Universitat Rovira i Virgili

New indicator to predict high-growth enterprises


Coad, A., Domnick, C., Flachenecker, F., Harasztosi, P., Janiri, M.L., Pal, R., Teruel. M.: "Capacity constraints as a trigger for high-growth: Evidence and policy implications", Small Business Economics

Firms that operate above maximum capacity are more likely to present episodes of rapid growth

We contribute to the literature by demonstrating a "fork in the road" effect: i.e. showing that operating above maximum capacity corresponds to a 'trigger point' or decision point, whereby firms can either respond by investing massively in further growth, or by shrinking back to stay within current capacity utilization limits (Figure 1).

Figure 1. Estimated coefficient of "operating above maximum capacity" on sales growth. Quantile regressions.

The challenge for policymakers, interested in supporting HGEs on the grounds of their impressive job creation potential, is to target their policy interventions to nudge firms into HGE episodes. The fundamental question for policymakers, therefore, is whether rapid growth can be triggered. If the 'trigger points' of rapid growth can be better understood, then policy interventions that are targeted at these trigger points could be a cost-effective way to 'nudge' hesitant firms that are at a critical decision point in their growth path to launch into rapid growth.

This research has been conducted by Mecedes Teruel Carrizosa from the URV Department of Economics and other researchers at the Waseda Business School (Tokyo), European Commission, Joint Research Centre - European Commission (Seville), European Investment Bank, European Commission, Joint Research Centre (Brussels) and University College London (London).

This study makes several novel contributions. First, amid a paucity of empirical evidence on firm-level capacity utilisation levels and their relationship to firm growth, we explore a rich large-scale questionnaire dataset that includes information on capacity utilisation levels. More specifically, we match the EIBIS survey (European Investment Bank Survey of Investment and Investment Finance) to the ORBIS database maintained by Bureau van Dijk. This dataset provides rich evidence that enables comparisons across many EU member states. Second, we develop a theory of firm growth and capacity utilisation, and formulate our novel 'fork in the road' hypothesis whereby firms operating above maximum capacity will either invest massively in subsequent growth, or shrink back to previous production levels. Third, we investigate the antecedents, characteristics, and consequences of operating above maximum capacity levels, focusing in particular on showing that entry into a state of overcapacity is preceded by rapid growth of sales and profits, and firms in overcapacity have higher employment growth before, during, and after being at overcapacity. This is consistent with firms being pushed into a critically high level of capacity utilisation by rising demand. Firms in a state of overcapacity tend to make incremental investments in capacity expansion for existing products, and modern machinery, rather than investing in R&D and new product development. We find some evidence that firms entering into overcapacity reach a decision point (or fork in the road), with some firms taking overcapacity as an opportunity to launch into subsequent sales growth, while for other firms overcapacity is linked to a decline in sales.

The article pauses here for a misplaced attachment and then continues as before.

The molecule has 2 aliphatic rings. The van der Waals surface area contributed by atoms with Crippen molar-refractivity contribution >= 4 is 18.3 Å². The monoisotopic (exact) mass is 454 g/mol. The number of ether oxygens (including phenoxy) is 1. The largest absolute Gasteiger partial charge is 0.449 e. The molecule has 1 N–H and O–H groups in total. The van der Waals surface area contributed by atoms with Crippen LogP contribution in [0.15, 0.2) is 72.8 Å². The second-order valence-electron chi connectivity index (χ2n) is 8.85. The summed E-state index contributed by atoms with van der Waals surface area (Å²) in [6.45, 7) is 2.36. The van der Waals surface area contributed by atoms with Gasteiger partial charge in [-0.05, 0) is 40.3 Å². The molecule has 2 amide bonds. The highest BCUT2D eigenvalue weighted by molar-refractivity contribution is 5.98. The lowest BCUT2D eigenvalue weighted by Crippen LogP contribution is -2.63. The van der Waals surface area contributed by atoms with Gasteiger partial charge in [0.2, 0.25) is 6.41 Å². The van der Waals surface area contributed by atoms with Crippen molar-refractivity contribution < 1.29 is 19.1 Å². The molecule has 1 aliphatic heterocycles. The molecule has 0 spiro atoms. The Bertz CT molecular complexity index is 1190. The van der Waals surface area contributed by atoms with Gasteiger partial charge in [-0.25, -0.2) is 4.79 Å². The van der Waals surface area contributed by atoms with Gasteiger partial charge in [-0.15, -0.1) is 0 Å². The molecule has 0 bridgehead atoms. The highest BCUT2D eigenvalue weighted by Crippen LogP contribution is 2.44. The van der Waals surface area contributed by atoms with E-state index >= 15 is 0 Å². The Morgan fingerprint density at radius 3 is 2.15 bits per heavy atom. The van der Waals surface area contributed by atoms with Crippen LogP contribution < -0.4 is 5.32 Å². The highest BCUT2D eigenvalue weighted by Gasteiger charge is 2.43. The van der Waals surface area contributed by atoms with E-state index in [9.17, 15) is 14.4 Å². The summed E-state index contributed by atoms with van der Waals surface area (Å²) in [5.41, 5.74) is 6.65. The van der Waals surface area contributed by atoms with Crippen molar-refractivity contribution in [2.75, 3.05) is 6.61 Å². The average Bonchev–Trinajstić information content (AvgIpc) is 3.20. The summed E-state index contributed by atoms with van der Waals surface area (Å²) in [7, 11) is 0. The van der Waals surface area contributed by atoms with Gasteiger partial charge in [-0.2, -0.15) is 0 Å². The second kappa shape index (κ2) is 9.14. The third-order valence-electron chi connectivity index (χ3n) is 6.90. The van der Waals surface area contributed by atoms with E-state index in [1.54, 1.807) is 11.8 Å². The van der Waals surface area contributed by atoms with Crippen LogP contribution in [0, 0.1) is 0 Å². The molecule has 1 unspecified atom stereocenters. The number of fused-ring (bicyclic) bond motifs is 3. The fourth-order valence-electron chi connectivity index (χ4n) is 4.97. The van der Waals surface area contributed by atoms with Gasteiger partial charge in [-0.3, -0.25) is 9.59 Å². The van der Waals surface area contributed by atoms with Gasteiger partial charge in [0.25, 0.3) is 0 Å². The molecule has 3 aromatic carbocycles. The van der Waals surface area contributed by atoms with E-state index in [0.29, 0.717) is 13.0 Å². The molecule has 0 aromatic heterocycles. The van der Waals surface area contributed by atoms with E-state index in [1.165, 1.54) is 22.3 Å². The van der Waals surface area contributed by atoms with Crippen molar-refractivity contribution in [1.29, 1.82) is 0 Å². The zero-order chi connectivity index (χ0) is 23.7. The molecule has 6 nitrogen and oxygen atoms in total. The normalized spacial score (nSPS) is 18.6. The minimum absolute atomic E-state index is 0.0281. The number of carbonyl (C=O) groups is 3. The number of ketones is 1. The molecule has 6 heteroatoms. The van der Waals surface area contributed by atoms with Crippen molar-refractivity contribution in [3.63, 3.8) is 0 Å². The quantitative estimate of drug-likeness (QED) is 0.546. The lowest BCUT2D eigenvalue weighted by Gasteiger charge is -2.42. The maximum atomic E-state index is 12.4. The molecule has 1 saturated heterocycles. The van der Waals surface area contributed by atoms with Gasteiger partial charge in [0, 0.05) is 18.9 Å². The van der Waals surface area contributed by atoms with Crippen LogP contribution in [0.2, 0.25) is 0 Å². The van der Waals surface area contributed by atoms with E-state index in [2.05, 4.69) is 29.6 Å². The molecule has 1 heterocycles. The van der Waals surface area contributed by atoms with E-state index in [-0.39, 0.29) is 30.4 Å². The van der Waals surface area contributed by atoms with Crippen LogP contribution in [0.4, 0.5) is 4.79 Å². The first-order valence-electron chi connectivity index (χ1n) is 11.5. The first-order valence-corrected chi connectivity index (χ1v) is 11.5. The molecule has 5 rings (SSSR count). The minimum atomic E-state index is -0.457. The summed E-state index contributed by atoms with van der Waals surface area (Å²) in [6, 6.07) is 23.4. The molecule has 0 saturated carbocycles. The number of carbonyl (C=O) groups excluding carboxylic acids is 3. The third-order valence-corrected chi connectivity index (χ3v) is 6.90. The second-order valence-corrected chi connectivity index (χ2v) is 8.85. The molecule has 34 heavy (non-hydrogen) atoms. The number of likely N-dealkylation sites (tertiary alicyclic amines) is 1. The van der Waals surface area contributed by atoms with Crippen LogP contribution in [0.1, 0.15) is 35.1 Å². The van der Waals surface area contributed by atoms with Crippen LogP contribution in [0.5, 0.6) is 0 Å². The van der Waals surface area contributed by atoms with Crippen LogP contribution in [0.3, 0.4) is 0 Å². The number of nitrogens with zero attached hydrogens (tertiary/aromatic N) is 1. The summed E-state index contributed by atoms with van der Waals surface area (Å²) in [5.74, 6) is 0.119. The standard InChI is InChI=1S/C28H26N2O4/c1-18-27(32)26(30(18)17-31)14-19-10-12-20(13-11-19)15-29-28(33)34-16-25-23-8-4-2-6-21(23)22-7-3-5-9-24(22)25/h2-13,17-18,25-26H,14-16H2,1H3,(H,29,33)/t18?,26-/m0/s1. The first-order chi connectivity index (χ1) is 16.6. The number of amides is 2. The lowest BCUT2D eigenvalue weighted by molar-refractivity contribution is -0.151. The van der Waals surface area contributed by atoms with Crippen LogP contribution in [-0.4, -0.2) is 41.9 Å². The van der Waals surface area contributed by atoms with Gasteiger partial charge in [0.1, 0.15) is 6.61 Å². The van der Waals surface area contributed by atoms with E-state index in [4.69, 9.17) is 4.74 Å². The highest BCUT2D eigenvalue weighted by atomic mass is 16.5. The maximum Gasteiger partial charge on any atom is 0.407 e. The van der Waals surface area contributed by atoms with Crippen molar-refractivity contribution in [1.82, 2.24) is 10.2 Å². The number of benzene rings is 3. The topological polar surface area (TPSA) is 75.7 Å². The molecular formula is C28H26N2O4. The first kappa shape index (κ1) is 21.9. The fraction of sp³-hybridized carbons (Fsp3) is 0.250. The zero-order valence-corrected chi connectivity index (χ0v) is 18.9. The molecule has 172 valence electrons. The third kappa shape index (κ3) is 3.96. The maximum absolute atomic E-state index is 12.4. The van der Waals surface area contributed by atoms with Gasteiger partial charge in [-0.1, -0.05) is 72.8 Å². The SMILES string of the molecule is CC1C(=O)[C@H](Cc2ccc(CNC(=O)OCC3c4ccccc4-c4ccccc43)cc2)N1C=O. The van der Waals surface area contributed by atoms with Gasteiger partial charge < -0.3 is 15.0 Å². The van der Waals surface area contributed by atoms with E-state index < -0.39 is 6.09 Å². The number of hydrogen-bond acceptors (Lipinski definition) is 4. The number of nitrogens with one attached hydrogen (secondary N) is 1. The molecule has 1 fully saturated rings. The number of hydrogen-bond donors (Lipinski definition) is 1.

Considering the paucity of previous research in this area, we describe a relatively unfamiliar phenomenon using descriptive techniques in an exploratory way. A variety of techniques are applied. We begin with descriptive statistics, to investigate the characteristics of firms in our sample, the frequencies of firms in capacity utilisation categories, and to see how these frequencies vary across EU member states. Transition matrices show the dynamics of entry and exit from various capacity utilisation states. Time series plots show the dynamics of firms in the years before and after capacity utilisation states, for various indicators such as sales growth, profits growth and employment growth. Multivariate regressions can control for potentially-confounding background factors to provide a clearer view of the relationships between capacity utilisation and growth. In addition, quantile regressions (Koenker and Bassett, 1978) explore heterogeneous responses in terms of growth paths after overcapacity, allowing us in particular to evaluate the fork in the road hypothesis.

This work was a collaboration between the Joint Research Centre from the European Commission and the European Investment Bank. It was supported by two contracts CT-EX2017D318324-101 and CT-EX2014D180880-103 by the European Commission. The aim of the projects where to study the nature of High-growth Enterprises.

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Mercedes Teruel